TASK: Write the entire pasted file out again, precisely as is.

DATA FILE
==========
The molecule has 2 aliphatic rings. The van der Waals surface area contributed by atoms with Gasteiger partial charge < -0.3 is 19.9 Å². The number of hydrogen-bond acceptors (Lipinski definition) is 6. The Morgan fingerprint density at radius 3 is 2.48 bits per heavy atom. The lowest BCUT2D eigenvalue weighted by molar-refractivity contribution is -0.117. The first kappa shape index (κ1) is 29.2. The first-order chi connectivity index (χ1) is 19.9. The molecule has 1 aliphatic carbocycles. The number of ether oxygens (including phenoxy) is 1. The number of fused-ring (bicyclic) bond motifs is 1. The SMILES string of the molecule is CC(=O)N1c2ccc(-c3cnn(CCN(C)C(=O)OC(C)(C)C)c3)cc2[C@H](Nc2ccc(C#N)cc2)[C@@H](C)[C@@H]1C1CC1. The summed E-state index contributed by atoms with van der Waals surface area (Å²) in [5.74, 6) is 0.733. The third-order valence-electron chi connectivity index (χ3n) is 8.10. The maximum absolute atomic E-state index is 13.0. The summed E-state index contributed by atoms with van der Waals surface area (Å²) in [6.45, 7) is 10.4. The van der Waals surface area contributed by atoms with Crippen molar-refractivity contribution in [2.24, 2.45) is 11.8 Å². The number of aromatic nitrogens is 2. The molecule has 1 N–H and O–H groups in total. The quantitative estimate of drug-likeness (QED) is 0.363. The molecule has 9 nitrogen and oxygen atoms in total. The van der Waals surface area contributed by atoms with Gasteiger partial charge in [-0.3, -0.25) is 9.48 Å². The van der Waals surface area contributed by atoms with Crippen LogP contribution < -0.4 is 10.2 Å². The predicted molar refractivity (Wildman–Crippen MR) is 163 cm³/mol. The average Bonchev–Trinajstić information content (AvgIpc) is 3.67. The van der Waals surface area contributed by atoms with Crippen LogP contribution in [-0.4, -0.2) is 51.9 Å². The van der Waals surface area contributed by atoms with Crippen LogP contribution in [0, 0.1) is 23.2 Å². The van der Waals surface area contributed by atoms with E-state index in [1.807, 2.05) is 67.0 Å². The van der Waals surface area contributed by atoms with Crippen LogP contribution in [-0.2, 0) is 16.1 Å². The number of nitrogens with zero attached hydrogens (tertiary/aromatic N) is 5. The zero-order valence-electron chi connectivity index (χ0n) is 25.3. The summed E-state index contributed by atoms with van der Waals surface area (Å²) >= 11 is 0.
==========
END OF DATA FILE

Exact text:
The molecule has 2 aliphatic rings. The van der Waals surface area contributed by atoms with Gasteiger partial charge < -0.3 is 19.9 Å². The number of hydrogen-bond acceptors (Lipinski definition) is 6. The Morgan fingerprint density at radius 3 is 2.48 bits per heavy atom. The lowest BCUT2D eigenvalue weighted by molar-refractivity contribution is -0.117. The first kappa shape index (κ1) is 29.2. The first-order chi connectivity index (χ1) is 19.9. The molecule has 1 aliphatic carbocycles. The number of ether oxygens (including phenoxy) is 1. The number of fused-ring (bicyclic) bond motifs is 1. The SMILES string of the molecule is CC(=O)N1c2ccc(-c3cnn(CCN(C)C(=O)OC(C)(C)C)c3)cc2[C@H](Nc2ccc(C#N)cc2)[C@@H](C)[C@@H]1C1CC1. The summed E-state index contributed by atoms with van der Waals surface area (Å²) in [5.74, 6) is 0.733. The third-order valence-electron chi connectivity index (χ3n) is 8.10. The maximum absolute atomic E-state index is 13.0. The summed E-state index contributed by atoms with van der Waals surface area (Å²) in [6.45, 7) is 10.4. The van der Waals surface area contributed by atoms with Crippen molar-refractivity contribution in [2.24, 2.45) is 11.8 Å². The number of aromatic nitrogens is 2. The molecule has 1 N–H and O–H groups in total. The quantitative estimate of drug-likeness (QED) is 0.363. The molecule has 9 nitrogen and oxygen atoms in total. The van der Waals surface area contributed by atoms with Gasteiger partial charge in [-0.3, -0.25) is 9.48 Å². The van der Waals surface area contributed by atoms with Crippen LogP contribution < -0.4 is 10.2 Å². The predicted molar refractivity (Wildman–Crippen MR) is 163 cm³/mol. The average Bonchev–Trinajstić information content (AvgIpc) is 3.67. The van der Waals surface area contributed by atoms with Crippen LogP contribution in [-0.4, -0.2) is 51.9 Å². The van der Waals surface area contributed by atoms with Crippen LogP contribution in [0, 0.1) is 23.2 Å². The van der Waals surface area contributed by atoms with E-state index in [1.807, 2.05) is 67.0 Å². The van der Waals surface area contributed by atoms with Crippen LogP contribution in [-0.2, 0) is 16.1 Å². The number of nitrogens with zero attached hydrogens (tertiary/aromatic N) is 5. The zero-order valence-electron chi connectivity index (χ0n) is 25.3. The summed E-state index contributed by atoms with van der Waals surface area (Å²) >= 11 is 0.